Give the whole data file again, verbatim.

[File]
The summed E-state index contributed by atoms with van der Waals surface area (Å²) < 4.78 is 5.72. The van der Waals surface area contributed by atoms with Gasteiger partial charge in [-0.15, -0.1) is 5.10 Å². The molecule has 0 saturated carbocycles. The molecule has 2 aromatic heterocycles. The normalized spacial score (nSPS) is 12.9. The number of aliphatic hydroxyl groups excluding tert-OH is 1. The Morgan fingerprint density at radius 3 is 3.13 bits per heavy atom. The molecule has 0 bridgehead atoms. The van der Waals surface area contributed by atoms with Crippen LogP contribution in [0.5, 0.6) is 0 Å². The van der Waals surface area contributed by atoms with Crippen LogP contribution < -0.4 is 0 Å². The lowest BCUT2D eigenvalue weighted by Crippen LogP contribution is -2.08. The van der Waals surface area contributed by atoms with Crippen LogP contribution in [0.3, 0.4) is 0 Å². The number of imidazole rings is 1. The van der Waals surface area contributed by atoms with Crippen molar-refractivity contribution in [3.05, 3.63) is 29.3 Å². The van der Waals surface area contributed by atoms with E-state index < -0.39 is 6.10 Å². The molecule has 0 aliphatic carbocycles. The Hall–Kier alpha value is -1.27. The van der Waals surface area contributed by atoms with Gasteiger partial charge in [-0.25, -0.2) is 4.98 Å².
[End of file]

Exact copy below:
The summed E-state index contributed by atoms with van der Waals surface area (Å²) < 4.78 is 5.72. The van der Waals surface area contributed by atoms with Gasteiger partial charge in [-0.15, -0.1) is 5.10 Å². The molecule has 0 saturated carbocycles. The molecule has 2 aromatic heterocycles. The normalized spacial score (nSPS) is 12.9. The number of aliphatic hydroxyl groups excluding tert-OH is 1. The Morgan fingerprint density at radius 3 is 3.13 bits per heavy atom. The molecule has 0 bridgehead atoms. The van der Waals surface area contributed by atoms with Crippen LogP contribution in [0.5, 0.6) is 0 Å². The van der Waals surface area contributed by atoms with Crippen LogP contribution < -0.4 is 0 Å². The lowest BCUT2D eigenvalue weighted by Crippen LogP contribution is -2.08. The van der Waals surface area contributed by atoms with Crippen LogP contribution in [0.3, 0.4) is 0 Å². The number of imidazole rings is 1. The van der Waals surface area contributed by atoms with Crippen molar-refractivity contribution in [3.05, 3.63) is 29.3 Å². The van der Waals surface area contributed by atoms with E-state index < -0.39 is 6.10 Å². The molecule has 0 aliphatic carbocycles. The Hall–Kier alpha value is -1.27. The van der Waals surface area contributed by atoms with Gasteiger partial charge in [-0.25, -0.2) is 4.98 Å².